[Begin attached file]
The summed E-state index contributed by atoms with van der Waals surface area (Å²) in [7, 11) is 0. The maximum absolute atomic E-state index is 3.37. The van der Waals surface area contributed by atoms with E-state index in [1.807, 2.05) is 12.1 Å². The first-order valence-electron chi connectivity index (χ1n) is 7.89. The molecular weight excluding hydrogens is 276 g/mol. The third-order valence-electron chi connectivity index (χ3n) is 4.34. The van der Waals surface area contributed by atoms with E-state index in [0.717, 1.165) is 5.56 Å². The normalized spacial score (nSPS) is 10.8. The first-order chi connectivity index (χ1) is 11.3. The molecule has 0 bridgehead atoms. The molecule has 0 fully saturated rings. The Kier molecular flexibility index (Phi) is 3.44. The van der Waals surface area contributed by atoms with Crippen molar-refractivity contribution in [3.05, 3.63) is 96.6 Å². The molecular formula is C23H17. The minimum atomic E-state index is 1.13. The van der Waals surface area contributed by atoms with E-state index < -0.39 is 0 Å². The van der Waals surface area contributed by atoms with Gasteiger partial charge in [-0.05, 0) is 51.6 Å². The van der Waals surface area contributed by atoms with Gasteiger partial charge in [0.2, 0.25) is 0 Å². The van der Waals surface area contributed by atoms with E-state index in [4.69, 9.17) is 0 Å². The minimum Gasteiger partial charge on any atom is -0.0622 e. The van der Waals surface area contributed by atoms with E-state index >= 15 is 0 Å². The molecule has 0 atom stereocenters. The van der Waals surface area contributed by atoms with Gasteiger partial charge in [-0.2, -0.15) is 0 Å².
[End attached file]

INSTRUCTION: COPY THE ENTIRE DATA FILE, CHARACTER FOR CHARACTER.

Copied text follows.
The summed E-state index contributed by atoms with van der Waals surface area (Å²) in [7, 11) is 0. The maximum absolute atomic E-state index is 3.37. The van der Waals surface area contributed by atoms with E-state index in [1.807, 2.05) is 12.1 Å². The first-order valence-electron chi connectivity index (χ1n) is 7.89. The molecular weight excluding hydrogens is 276 g/mol. The third-order valence-electron chi connectivity index (χ3n) is 4.34. The van der Waals surface area contributed by atoms with E-state index in [0.717, 1.165) is 5.56 Å². The normalized spacial score (nSPS) is 10.8. The first-order chi connectivity index (χ1) is 11.3. The molecule has 0 bridgehead atoms. The molecule has 0 fully saturated rings. The Kier molecular flexibility index (Phi) is 3.44. The van der Waals surface area contributed by atoms with Crippen molar-refractivity contribution in [3.05, 3.63) is 96.6 Å². The molecular formula is C23H17. The minimum atomic E-state index is 1.13. The van der Waals surface area contributed by atoms with E-state index < -0.39 is 0 Å². The van der Waals surface area contributed by atoms with Gasteiger partial charge in [-0.05, 0) is 51.6 Å². The van der Waals surface area contributed by atoms with Gasteiger partial charge in [0.2, 0.25) is 0 Å². The van der Waals surface area contributed by atoms with E-state index in [4.69, 9.17) is 0 Å². The minimum Gasteiger partial charge on any atom is -0.0622 e. The van der Waals surface area contributed by atoms with E-state index >= 15 is 0 Å². The molecule has 0 atom stereocenters. The van der Waals surface area contributed by atoms with Gasteiger partial charge in [-0.2, -0.15) is 0 Å².